In conclusion, healthy, young, CMV-seropositive children can shed CMV for months at high, relatively stable levels. These data suggest that behavioral prevention messages need to address transmission via both saliva and urine, but also need to be informed by the potentially higher risks posed by saliva and by exposures to younger children.
MJC conceived of the study, participated in its design, coordination, and data analysis, and drafted the manuscript. JDS helped design the study, coordinated and managed the data collection, and participated in data analysis. RC participated in data collection. PRD participated in data collection. DJ participated in data collection. KM participated in data collection. CS participated in data collection. KW participated in data collection. MA processed specimens and carried out laboratory testing. JG participated in the data analysis. DSS helped design the study. SCD helped design the study and supervised the laboratory testing. All authors read the manuscript, revised it critically for important intellectual content, and approved the final manuscript.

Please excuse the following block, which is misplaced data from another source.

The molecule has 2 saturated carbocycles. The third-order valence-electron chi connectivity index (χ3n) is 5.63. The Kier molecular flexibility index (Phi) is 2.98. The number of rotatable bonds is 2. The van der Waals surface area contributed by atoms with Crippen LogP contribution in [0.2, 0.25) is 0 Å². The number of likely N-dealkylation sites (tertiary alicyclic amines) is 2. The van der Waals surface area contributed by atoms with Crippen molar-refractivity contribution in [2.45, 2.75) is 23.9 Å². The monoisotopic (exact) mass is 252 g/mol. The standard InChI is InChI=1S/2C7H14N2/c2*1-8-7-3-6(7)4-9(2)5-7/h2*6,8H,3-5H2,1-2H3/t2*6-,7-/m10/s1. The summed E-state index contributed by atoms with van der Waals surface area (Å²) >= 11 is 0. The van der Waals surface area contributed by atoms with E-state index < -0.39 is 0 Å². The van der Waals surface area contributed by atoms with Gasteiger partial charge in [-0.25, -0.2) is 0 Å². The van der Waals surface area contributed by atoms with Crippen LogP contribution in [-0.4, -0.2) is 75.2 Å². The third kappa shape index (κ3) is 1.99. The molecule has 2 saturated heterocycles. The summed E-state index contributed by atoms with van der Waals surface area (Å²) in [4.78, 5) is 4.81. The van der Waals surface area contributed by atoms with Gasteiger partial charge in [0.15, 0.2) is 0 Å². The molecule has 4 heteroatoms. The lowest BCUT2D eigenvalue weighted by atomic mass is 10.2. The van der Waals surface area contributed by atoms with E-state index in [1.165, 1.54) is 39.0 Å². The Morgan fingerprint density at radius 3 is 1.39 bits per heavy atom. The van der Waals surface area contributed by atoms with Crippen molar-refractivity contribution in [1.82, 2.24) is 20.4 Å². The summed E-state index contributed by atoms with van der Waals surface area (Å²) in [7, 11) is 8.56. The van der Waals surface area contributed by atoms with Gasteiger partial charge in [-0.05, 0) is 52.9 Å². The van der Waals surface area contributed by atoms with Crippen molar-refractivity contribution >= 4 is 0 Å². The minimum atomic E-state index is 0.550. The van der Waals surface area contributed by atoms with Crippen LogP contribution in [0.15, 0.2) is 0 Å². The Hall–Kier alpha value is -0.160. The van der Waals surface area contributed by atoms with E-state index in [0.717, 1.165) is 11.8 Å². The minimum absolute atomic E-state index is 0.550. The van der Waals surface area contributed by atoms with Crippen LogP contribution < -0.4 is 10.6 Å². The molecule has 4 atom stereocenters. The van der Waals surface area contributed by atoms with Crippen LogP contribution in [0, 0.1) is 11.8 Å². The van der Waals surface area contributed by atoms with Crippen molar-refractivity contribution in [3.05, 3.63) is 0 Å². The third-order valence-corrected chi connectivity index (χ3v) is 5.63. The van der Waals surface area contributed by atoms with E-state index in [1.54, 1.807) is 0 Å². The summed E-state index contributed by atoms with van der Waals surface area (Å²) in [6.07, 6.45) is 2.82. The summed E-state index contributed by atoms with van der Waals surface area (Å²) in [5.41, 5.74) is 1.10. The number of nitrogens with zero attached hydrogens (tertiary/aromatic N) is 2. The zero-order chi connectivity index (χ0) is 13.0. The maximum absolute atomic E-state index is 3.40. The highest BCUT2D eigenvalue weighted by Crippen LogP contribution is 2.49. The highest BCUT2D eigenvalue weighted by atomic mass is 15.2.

We would like to thank DeKalb Pediatric Center in Decatur, GA, and Children's Medical Group and the Good Samaritan Health Center in Atlanta, GA for support in the recruitment process.
We are grateful to Elizabeth Henderson for assistance with upkeep of the laboratory database.
The findings and conclusions in this report are those of the authors and do not necessarily represent the official position of the Centers for Disease Control and Prevention.